More recycling options


Wilmington resident Vince Holmes harshly criticized Wilmington City Council members about the G1 Gateway Zoning legislation Thursday evening. “You folks were wrong, that’s all there is to it,” he said.

WILMINGTON — Wilmington City Council discussed further recycling options for Wilmington residents and businesses on Thursday, and a resident rebuked council members over the G1 Gateway Zoning ordinance.

Council member Rob Jaehnig, who chairs the solid waste and recycling committee, said Solid Waste and Landfill Superintendent Braden Dunham had revised the landfill’s business plan to bring in more revenue.

“With this plan, I can officially say … the selling of the landfill, the leasing of the landfill, is clearly off the table,” Jaehnig said. “He’s got some very, very innovative approaches to how we can pursue some of these (initiatives).”

One of those projects include a new recycling truck that will allow the city to accept multi-unit and small business recycling.

“It gives us some real flexibility to take that next step forward,” he said. “Watch for that in July.”

“If you want to participate call Braden,” said council member Marian Miller, a member of the solid waste and recycling committee.

The Sanitation Department can be contacted by calling 937-382-6474.

During the judiciary committee’s report, President of Council Cindy Peterson asked if the committee would consider changes to the Gateway Zoning ordinance.

Jaehnig, who also chairs the judiciary committee, said, “I thought we should wait and let (the referendum to repeal part of it) settle and then bring it back.”

Jaehnig said, “If the gateway changes, then it may literally change how the map is looked at” and thus make moot the referendum.

Miller said they should be able to make changes to certain provisions without jeopardizing the referendum, which the council members later said they do not want to do.

“Even though it’s an orphan zone right now, it’s imperfect,” said Peterson. “So, why not use this time to take a look at it?”

She asked whether anyone on council would object to judiciary reviewing it. Council member Joe Spicer said he wouldn’t want to vote on it until after the referendum.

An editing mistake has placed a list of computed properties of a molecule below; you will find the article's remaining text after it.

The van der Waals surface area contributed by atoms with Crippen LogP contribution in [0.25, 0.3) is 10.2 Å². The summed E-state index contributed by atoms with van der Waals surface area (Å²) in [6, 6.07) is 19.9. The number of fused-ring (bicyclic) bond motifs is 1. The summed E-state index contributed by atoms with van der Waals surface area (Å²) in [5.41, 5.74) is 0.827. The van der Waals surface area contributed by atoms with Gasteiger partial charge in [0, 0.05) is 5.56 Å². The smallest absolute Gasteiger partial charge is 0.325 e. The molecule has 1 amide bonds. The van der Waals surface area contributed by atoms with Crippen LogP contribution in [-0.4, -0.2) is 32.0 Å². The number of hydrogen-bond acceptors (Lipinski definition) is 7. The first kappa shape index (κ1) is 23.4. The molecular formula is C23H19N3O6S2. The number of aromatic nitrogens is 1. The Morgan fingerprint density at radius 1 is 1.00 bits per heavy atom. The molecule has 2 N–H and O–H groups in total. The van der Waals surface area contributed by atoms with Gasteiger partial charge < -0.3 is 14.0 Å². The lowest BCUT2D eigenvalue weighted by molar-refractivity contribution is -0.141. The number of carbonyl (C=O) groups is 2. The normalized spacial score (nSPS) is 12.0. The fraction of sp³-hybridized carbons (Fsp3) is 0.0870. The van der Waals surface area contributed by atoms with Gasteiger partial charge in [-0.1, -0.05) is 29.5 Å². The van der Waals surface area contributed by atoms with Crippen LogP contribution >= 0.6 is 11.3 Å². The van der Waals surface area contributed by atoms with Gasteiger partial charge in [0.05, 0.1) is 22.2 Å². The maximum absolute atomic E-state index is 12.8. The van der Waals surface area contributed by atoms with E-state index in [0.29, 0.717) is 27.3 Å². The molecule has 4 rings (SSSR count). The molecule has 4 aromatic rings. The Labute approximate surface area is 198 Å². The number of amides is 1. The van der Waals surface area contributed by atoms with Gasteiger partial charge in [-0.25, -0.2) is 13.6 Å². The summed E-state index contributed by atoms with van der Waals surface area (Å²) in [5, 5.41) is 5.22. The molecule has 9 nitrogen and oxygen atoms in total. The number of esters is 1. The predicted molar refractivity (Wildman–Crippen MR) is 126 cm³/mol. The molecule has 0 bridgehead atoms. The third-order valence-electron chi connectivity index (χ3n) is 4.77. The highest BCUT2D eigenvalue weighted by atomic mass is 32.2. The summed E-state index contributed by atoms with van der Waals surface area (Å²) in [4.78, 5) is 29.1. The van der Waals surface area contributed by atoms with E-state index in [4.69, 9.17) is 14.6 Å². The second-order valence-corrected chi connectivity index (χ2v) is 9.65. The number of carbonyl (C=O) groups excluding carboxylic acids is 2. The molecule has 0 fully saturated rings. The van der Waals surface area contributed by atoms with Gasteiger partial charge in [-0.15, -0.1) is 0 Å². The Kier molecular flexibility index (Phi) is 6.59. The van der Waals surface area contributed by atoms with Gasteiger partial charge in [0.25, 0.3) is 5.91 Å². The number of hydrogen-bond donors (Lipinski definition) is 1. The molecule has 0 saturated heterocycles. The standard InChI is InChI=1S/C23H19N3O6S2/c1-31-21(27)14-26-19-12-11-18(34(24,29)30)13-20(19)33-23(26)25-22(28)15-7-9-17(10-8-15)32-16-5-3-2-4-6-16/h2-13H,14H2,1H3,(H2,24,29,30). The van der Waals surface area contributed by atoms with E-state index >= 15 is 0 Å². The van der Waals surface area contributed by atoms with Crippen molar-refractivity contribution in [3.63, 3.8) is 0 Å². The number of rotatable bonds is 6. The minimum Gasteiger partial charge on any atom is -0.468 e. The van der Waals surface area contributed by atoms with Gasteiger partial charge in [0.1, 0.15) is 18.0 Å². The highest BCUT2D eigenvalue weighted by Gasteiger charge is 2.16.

Vince Holmes, a Wilmington resident opposed to the legislation, chastised the council.

“What you need to do with this ordinance is repeal it,” said Holmes. “Do it tonight. You were wrong when you done it.”

“Council does feel that there are some items –” Peterson began.

“I understood what was said,” Holmes said. “But you’re going to go back and you’re going to monkey with it. … You’re going to monkey with it and you’re going to start it up again. You folks are wrong, that’s all there is to it.

“What is going on?” Holmes asked. “What is so important about this, and who is behind this? Is it just you folks? Or is there somebody else that’s driving this hard?”

Council also:

• Closed a public hearing for a rezoning request For The Love of Ink. Chris Walls, the owner of FTLOI, has withdrawn his rezoning request because he is moving to a downtown Main Street location instead.

• Declared a 1997 and a 2006 Ford Crown Victoria as surplus and authorized the sale of them on

• Amended a traffic control map and file to remove 12 parking spaces from two locations because the spaces were either owned by a private company now or were inaccessible. Eight parking spaces near the Cotton Junkie were increased from two-hour parking to four-hour parking.

• Extended the term of a $100,000, no-interest loan to Downtown Wilmington Community Improvement Corporation by seven years. Jaehnig believes the loan can be paid in full once the building is sold. The loan was made in 2007 to develop 59 W. Sugartree St., where Quali-Tee Design.

• Passed a first reading on an indigent burial policy for Sugar Grove Cemetery, which is now owned by the city. As written, it would provide for the cremation of a person whose income does not exceed 150 percent of the federal poverty line.

• Accepted a number of grants, including $500 from United Way for police skate nights at the park, $20,489 from the Ohio Department of Public Safety for monthly basic riders’ courses for motorcyclists, $2,000 from Highland, Fayette and Clinton Safety Council for a “Drive to Survive Campaign” and $4,000 for bulletproof vests.

• Accepted a donation of Multi-Agency Radio Communication Systems radios worth about $114,000 from the Clinton County commissioners. MARCS is the new communication system in use throughout Clinton County.

• Approved a number of miscellaneous transfers and supplemental appropriations. The transfers totaled more than $112,000 and were used to pay for equipment, maintenance, incidentals, mowing and tree removal. The appropriations totaled more than $58,000, some of which came from grants, and paid for motorcycle safety education programs, income tax refunds and other items.

Reach Nathan Kraatz at 937-382-2574, ext. 2510 or on Twitter @NathanKraatz.

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